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Re-imagining the City: Urban Foresight and City Visions


Project Description

In the broad context of urban studies there is a growing appreciation amongst policy-makers and decision-makers that foresight, or futures, studies offer a way of helping navigate to a sustainable future at a variety of scales. This is clearly evidenced by the growth of ‘territorial foresight’ studies in the EU (Guell, 2009; EU, 2011) and, within the UK and elsewhere, a growing focus on the ‘future of cities’ agenda (Government Office of Science, 2016). In parallel with this, many cities in the UK and internationally have developed visions (or shared and desirable expectations) of the future. These visions have been developed through a variety of lenses, from ‘green’ to ‘liveable’ to ‘healthy’, and from ‘smart’ to ‘sustainable’. Some visions have emerged informally through a set of fragmented or bottom up ‘experiments’ or assemblages, whereas other visions have used, or are using, more formal participatory and performative techniques to develop the city vision. These city visions frequently include elements relating to climate change, economy, place, people and environment. But how have these visions been constructed? What methodologies have been used? What are the institutional and participatory dynamics that have been employed? Who leads and owns the development of such visions? What are the implications for urban design, urban planning and construction/development at city level, and how successful are these visions in mobilising city-wide and scaled up actions to move to a sustainable future? This PhD studentship is designed to critically review such visions and develop a conceptual framework for an improved understanding of how urban foresight methods can help formulate successful city visions. Drawing on elements from within futures studies, and urban design, construction and urban planning disciplines, the studentship aims to use case studies and mixed methods to identify the range of tools being used to create and implement city visions. The research, which is likely to be both action-based and reflexive, will draw on UK and international case studies, and will have the opportunity to link with ongoing work on the Smart and Sustainable Reading 2050 project (in partnership with Reading UK CIC and Barton Willmore; http://www.reading2050.co.uk).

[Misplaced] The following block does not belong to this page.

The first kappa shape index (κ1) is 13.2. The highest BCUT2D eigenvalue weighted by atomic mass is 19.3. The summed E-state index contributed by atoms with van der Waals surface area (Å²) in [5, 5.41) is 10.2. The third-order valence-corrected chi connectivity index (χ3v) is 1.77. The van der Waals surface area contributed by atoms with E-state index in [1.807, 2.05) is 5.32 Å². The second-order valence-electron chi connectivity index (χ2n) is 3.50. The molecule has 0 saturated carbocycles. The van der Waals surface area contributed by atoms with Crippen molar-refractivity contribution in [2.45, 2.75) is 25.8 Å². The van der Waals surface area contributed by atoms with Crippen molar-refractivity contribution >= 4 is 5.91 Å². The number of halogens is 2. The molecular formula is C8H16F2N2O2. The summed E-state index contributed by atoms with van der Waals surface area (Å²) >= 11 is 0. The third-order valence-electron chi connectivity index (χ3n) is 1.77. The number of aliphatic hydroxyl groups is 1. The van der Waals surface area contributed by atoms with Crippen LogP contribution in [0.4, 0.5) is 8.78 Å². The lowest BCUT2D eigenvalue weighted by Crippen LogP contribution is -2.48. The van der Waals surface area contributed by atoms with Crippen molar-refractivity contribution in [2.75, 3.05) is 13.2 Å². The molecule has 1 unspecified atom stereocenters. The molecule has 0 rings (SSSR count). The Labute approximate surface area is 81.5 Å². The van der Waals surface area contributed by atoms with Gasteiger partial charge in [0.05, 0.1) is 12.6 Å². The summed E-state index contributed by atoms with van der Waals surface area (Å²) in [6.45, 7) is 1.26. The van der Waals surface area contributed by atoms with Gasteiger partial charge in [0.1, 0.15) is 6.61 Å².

Funding Notes

The successful candidate should have, or expect to have, an Honours Degree at 2.1 or above (or equivalent) in a built environment discipline (including construction, architecture, surveying or planning) or geography, or a cognate discipline.
Essential Background: need to have a basic understanding of urban studies. Knowledge of: Statistics and futures studies.

How good is research at University of Reading in Architecture, Built Environment and Planning?

FTE Category A staff submitted: 34.90

Research output data provided by the Research Excellence Framework (REF)

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